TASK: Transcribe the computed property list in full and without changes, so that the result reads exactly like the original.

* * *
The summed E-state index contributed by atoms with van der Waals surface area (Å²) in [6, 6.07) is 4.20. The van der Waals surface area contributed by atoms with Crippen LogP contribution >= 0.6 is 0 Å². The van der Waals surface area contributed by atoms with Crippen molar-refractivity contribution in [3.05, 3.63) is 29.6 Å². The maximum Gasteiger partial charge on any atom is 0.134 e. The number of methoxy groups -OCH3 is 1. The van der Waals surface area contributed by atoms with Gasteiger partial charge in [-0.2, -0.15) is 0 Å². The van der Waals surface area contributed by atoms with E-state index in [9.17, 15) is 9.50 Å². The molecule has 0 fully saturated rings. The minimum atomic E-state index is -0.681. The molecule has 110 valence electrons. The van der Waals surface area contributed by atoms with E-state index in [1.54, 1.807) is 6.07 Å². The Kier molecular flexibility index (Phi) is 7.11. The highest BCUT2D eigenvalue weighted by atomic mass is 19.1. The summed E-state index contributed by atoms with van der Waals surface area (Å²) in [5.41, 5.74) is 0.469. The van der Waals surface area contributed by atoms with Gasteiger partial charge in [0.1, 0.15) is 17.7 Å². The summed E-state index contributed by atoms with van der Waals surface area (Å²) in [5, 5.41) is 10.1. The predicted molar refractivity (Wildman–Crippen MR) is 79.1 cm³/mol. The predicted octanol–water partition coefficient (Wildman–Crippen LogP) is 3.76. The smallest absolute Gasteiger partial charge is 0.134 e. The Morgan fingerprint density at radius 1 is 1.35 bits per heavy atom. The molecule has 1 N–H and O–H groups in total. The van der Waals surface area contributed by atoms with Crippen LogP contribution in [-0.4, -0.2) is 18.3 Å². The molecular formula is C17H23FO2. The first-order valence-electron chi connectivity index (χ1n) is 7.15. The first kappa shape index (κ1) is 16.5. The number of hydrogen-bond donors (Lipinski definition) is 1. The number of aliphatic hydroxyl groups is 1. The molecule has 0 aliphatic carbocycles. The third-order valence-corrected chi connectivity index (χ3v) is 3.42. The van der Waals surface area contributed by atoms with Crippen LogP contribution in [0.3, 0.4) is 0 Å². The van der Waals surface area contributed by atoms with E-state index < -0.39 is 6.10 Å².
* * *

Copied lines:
The summed E-state index contributed by atoms with van der Waals surface area (Å²) in [6, 6.07) is 4.20. The van der Waals surface area contributed by atoms with Crippen LogP contribution >= 0.6 is 0 Å². The van der Waals surface area contributed by atoms with Crippen molar-refractivity contribution in [3.05, 3.63) is 29.6 Å². The maximum Gasteiger partial charge on any atom is 0.134 e. The number of methoxy groups -OCH3 is 1. The van der Waals surface area contributed by atoms with Gasteiger partial charge in [-0.2, -0.15) is 0 Å². The van der Waals surface area contributed by atoms with E-state index in [9.17, 15) is 9.50 Å². The molecule has 0 fully saturated rings. The minimum atomic E-state index is -0.681. The molecule has 110 valence electrons. The van der Waals surface area contributed by atoms with E-state index in [1.54, 1.807) is 6.07 Å². The Kier molecular flexibility index (Phi) is 7.11. The highest BCUT2D eigenvalue weighted by atomic mass is 19.1. The summed E-state index contributed by atoms with van der Waals surface area (Å²) in [5.41, 5.74) is 0.469. The van der Waals surface area contributed by atoms with Gasteiger partial charge in [0.1, 0.15) is 17.7 Å². The summed E-state index contributed by atoms with van der Waals surface area (Å²) in [5, 5.41) is 10.1. The predicted molar refractivity (Wildman–Crippen MR) is 79.1 cm³/mol. The predicted octanol–water partition coefficient (Wildman–Crippen LogP) is 3.76. The smallest absolute Gasteiger partial charge is 0.134 e. The Morgan fingerprint density at radius 1 is 1.35 bits per heavy atom. The molecule has 1 N–H and O–H groups in total. The van der Waals surface area contributed by atoms with Crippen LogP contribution in [-0.4, -0.2) is 18.3 Å². The molecular formula is C17H23FO2. The first-order valence-electron chi connectivity index (χ1n) is 7.15. The first kappa shape index (κ1) is 16.5. The number of hydrogen-bond donors (Lipinski definition) is 1. The number of aliphatic hydroxyl groups is 1. The molecule has 0 aliphatic carbocycles. The third-order valence-corrected chi connectivity index (χ3v) is 3.42. The van der Waals surface area contributed by atoms with Crippen LogP contribution in [0.3, 0.4) is 0 Å². The van der Waals surface area contributed by atoms with E-state index < -0.39 is 6.10 Å².